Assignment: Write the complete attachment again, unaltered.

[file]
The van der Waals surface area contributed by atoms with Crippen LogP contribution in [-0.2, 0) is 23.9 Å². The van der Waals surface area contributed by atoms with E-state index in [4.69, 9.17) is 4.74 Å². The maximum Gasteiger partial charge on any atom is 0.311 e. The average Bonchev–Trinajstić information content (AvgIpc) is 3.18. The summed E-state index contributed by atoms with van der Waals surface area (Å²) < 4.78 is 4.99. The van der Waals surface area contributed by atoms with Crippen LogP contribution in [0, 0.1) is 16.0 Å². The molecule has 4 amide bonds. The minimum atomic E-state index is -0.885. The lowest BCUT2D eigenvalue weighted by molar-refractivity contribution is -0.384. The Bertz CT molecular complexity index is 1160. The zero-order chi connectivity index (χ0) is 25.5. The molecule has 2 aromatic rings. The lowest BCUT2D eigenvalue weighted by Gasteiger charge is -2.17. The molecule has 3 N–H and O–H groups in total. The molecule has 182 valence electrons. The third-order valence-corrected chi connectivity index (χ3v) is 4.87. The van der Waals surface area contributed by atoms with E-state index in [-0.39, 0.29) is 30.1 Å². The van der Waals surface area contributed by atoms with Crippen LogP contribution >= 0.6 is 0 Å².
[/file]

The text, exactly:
The van der Waals surface area contributed by atoms with Crippen LogP contribution in [-0.2, 0) is 23.9 Å². The van der Waals surface area contributed by atoms with E-state index in [4.69, 9.17) is 4.74 Å². The maximum Gasteiger partial charge on any atom is 0.311 e. The average Bonchev–Trinajstić information content (AvgIpc) is 3.18. The summed E-state index contributed by atoms with van der Waals surface area (Å²) < 4.78 is 4.99. The van der Waals surface area contributed by atoms with Crippen LogP contribution in [0, 0.1) is 16.0 Å². The molecule has 4 amide bonds. The minimum atomic E-state index is -0.885. The lowest BCUT2D eigenvalue weighted by molar-refractivity contribution is -0.384. The Bertz CT molecular complexity index is 1160. The zero-order chi connectivity index (χ0) is 25.5. The molecule has 2 aromatic rings. The lowest BCUT2D eigenvalue weighted by Gasteiger charge is -2.17. The molecule has 3 N–H and O–H groups in total. The molecule has 182 valence electrons. The third-order valence-corrected chi connectivity index (χ3v) is 4.87. The van der Waals surface area contributed by atoms with E-state index in [-0.39, 0.29) is 30.1 Å². The van der Waals surface area contributed by atoms with Crippen LogP contribution >= 0.6 is 0 Å².